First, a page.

The World Bank released a report, stating that the global economy is expected to shrink by 5.2% by the end of the year. Automakers have also been hit hard by the Covid-19 crisis due to supply chain disruption, factory closure and a decline in demand. And yet, the investments in battery productions have not been brought to a halt.
Tesla is continuing the construction of its Gigafactory near Berlin. In the beginning of July, Tesla claimed that batteries will not be produced in Berlin. However, the company reportedly switched its position and now states that battery with a “completely new technology” is going to be produced. More details of Tesla’s plan are expected to be given in September on “Battery Day”.
Trying the put the backlash of Brexit behind, the UK is also joining the fray. British company Britishvolt is putting forward plans to build a 30 gigawatt-hour factory in Wales with an approximately $1.5 billion in initial investment.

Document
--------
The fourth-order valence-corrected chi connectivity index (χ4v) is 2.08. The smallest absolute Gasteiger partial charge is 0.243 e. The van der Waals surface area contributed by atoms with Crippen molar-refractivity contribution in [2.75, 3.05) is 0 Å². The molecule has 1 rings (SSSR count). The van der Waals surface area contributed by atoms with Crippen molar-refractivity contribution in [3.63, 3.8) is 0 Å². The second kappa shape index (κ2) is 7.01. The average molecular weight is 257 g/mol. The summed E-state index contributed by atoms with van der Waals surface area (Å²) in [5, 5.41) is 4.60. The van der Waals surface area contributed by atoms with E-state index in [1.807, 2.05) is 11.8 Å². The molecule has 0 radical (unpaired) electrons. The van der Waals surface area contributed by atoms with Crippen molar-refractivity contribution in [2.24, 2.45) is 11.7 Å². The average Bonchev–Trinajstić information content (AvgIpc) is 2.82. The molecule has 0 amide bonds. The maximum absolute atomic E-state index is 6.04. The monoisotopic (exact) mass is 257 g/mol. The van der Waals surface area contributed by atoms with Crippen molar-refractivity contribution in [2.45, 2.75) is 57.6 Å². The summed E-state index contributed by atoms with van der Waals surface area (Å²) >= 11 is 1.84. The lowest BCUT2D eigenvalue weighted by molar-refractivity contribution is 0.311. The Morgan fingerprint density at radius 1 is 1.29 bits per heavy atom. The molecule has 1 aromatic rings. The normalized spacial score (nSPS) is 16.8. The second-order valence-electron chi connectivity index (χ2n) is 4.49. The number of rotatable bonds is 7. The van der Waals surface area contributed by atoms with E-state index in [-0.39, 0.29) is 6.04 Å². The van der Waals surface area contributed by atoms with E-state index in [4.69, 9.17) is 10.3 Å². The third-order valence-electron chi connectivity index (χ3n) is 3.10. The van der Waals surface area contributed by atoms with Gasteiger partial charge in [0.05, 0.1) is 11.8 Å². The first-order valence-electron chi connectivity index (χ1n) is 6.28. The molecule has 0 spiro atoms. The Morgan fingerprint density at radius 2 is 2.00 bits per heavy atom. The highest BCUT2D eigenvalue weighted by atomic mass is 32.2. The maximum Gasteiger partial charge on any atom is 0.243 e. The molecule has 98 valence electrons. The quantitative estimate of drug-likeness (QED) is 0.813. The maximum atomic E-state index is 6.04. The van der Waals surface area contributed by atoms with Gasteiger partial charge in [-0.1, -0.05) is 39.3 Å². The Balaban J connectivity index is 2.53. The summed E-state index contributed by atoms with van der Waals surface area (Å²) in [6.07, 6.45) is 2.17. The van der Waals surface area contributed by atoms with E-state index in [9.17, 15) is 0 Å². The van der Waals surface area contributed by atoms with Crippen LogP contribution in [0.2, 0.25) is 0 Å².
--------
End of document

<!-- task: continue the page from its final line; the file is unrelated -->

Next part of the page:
The UK is expecting to largely benefit from the factory, taking into consideration the advanced research that is being done in British universities on battery technology. The project will create around 3,500 jobs and construction is expected to commence in early 2021.
These facts stress two important points. First, the major players are convinced that battery innovation is the way of the future. Second, the Covid-19 pandemic underlined the necessity to secure the supply chain outside of Asia.